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  • Dwain G.
    replied
    My first thought when I saw the pic of the tubing with those deep bite marks was that either the tubing is oversize or the clamp is udersize.

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  • bsrosell
    replied
    Originally posted by Corbinstein0 View Post
    so, did they pony up with another die?
    Oh no! 90-day warranty. No exceptions. And still assured me that I must have damaged it with putting 'something too hard in it". (WAS a really nice guy though; actually knew what a Golden Hawk is and that it was supercharged)

    What IS possible is I was cranking the die too tight originally, noticing that gap between the two die halves, and thinking "that can't be right, should be completely closed!". Regardless, only $18 on Amazon, have one on the way. Try that and see IF that is the problem, and I'm making perfect flares, before ordering another $100 bag of 3/16' FedHill tubing :-( (and re-doing my whole brake system again).

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  • Corbinstein0
    replied
    so, did they pony up with another die?

    Leave a comment:


  • intermediate answer from MasterCool on "can't stop the weep!" on my Hawk brake lines

    Hi guys,
    if any of you read my "Can't stop the weep!" post last week (continued weeping of 3/16" Cunifer brake flares at my master cylinder, etc.), Here is (apparently?) at least ONE of my problems.

    After getting a new tubing cutter, experimenting on fresh tubing, different depths, etc..., I finally did what I should have two years ago, called MasterCool about their hydraulic flaring tool, vs my problems.

    I sent them photos of the whole process (to prove I was doing it right), and of the die set and the resulting EVERY TIME extra material under the flares.
    Their answer: die is faulty, and pointed out the threads at the top are not 'sharp' like the rest of them.
    Click image for larger version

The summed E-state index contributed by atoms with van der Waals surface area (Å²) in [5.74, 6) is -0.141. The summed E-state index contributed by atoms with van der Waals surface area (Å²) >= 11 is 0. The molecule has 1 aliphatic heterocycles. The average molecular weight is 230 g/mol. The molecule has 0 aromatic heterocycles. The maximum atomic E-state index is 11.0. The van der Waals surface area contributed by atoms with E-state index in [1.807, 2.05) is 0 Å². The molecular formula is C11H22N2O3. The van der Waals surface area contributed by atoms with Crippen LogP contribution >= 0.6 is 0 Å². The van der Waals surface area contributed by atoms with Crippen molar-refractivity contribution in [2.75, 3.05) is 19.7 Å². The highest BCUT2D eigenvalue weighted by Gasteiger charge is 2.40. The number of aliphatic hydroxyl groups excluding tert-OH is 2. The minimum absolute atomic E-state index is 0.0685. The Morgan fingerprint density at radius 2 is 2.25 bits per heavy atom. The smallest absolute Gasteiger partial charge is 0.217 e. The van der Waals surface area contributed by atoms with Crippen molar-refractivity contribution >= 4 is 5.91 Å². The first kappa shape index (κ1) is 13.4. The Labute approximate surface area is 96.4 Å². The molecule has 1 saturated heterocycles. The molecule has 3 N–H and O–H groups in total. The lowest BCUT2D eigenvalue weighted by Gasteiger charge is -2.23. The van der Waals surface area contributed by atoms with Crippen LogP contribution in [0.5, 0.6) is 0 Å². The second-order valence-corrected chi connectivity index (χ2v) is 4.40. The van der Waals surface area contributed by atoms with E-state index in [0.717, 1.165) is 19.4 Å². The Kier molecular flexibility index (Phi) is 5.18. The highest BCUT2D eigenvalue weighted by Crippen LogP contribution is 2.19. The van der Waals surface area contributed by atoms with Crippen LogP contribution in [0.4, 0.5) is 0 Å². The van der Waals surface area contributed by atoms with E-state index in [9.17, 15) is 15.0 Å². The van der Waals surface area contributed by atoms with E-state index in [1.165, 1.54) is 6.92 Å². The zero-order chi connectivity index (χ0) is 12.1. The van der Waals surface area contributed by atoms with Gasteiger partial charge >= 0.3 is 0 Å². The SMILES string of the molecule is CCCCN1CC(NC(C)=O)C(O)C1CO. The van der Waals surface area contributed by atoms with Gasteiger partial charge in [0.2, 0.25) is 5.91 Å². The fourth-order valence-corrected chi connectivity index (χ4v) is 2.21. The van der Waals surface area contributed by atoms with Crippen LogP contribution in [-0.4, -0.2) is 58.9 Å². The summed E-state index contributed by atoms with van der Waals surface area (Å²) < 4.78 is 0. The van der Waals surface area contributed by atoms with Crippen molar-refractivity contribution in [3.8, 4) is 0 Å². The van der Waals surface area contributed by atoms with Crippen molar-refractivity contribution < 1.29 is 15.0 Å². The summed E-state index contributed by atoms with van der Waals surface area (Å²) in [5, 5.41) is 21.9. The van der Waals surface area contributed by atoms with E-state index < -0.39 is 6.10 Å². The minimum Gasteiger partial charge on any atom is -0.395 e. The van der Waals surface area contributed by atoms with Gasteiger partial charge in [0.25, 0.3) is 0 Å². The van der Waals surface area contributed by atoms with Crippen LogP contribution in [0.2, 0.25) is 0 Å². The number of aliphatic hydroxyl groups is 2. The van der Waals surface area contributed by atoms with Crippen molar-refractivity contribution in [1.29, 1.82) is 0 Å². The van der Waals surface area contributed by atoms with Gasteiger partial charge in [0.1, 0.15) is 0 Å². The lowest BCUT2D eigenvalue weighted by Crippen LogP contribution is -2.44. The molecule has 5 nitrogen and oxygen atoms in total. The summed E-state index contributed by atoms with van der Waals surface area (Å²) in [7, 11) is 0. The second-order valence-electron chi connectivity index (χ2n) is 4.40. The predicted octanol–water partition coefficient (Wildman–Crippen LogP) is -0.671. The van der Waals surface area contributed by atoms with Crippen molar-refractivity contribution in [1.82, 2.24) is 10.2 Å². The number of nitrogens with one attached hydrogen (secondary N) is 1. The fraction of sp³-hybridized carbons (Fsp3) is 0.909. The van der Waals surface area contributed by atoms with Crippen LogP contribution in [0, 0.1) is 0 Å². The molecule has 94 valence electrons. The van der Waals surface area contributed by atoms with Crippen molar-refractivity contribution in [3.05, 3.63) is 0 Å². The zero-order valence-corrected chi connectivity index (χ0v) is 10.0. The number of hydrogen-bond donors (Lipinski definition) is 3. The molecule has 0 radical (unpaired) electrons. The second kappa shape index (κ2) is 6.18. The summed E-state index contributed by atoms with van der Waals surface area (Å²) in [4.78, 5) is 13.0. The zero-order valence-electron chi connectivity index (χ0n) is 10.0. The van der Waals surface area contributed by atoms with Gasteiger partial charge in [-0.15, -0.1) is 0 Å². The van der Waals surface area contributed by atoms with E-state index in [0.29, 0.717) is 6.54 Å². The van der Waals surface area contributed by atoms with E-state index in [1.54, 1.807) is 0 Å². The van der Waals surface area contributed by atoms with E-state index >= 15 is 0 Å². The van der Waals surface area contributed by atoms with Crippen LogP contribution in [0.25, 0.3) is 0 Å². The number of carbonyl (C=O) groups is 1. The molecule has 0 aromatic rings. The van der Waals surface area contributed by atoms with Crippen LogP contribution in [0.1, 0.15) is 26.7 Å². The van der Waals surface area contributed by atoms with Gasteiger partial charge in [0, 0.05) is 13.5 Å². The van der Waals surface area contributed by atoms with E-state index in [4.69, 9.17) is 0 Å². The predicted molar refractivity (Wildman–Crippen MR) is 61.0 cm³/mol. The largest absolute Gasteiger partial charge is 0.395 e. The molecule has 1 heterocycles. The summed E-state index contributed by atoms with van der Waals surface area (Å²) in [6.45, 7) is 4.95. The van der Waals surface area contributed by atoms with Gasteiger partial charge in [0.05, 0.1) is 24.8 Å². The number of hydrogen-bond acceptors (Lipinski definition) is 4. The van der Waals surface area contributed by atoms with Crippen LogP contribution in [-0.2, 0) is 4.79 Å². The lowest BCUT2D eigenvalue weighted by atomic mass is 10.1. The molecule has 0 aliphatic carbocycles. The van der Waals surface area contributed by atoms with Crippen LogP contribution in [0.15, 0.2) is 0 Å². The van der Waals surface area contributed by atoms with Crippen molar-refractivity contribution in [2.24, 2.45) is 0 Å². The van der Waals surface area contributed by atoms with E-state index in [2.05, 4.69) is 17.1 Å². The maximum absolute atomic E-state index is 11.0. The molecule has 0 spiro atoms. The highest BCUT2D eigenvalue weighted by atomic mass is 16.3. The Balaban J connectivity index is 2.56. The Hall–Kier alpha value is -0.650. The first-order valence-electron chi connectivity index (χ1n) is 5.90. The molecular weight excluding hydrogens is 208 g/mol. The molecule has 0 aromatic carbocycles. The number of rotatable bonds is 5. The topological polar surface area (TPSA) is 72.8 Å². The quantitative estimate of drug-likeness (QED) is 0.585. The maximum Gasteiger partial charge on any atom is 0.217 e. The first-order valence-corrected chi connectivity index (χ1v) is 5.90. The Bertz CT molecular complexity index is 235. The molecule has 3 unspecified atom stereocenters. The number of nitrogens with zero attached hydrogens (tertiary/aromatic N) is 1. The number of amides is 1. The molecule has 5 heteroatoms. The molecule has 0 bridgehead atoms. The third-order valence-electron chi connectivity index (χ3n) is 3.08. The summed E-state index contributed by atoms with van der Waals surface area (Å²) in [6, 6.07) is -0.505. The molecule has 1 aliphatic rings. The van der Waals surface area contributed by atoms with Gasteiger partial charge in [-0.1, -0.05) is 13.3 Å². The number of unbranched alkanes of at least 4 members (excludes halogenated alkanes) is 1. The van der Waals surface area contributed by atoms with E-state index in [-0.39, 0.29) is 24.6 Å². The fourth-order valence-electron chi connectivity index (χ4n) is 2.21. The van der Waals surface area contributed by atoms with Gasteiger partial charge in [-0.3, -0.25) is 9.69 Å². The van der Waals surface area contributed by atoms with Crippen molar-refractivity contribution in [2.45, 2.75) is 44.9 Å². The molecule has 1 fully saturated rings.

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    Click image for larger version  Name:	flare example for MasterCool.jpg Views:	0 Size:	72.9 KB ID:	1893114
    Said "someone must have used too hard a material or too thick wall-thickness'.... I got it new, only used it with Cunifer lines for this Hawk, and ALWAYS had this problem since day one. Regardless, is what it is.
    SO, need to buy a new 3/16" die. And new FedHill Cunifer, I'm ALL out now (he strongly warned me away from NAPA, etc..., "cheap imported materials"..... )

    QUESTION: anyone had 'weeping' lines during actual use, after they were sealed initially? Ie: any reason to consider re-doing my whole brake system, again, while I'm at it? (Body is still off, will never be more accessible.). None of the rest of the fittings are leaking (any more; really had to crank down on most of those nuts to stop the weeping with DOT5 back in 2019). But considering I've had this die problem when I originally did the whole system 2 years ago (I simply carefully filed off that little ridge until flare nut spun free and looked good), now I wonder.
    Click image for larger version  Name:	MC.jpg Views:	0 Size:	89.6 KB ID:	1893115
    The three weeps I'm fighting now, after having it ALL leak-free for two years, are the two MC connections, and one of the corresponding pressure valves (Jim Turner dual-MC kit).
    So, they are always under some pressure, and "next day" I'll go out and get that little wet spot on a paper towel.
    The REST of the system, no leaks now, only sees pressure when the pedal is compressed.
    So I wonder; just because they are not weeping now, might they when I really stand on the pedal with real braking someday (vs hand-pumping to bleed and check for leaks?)

    Sorry this doesn't answer any of YOUR weeping issues brought up in previous post, though all of your input was good advice for me (first car I've ever made brakes for; possibly the last :-)
    Barry
    Attached Files
    Last edited by bsrosell; 05-04-2021, 04:22 PM.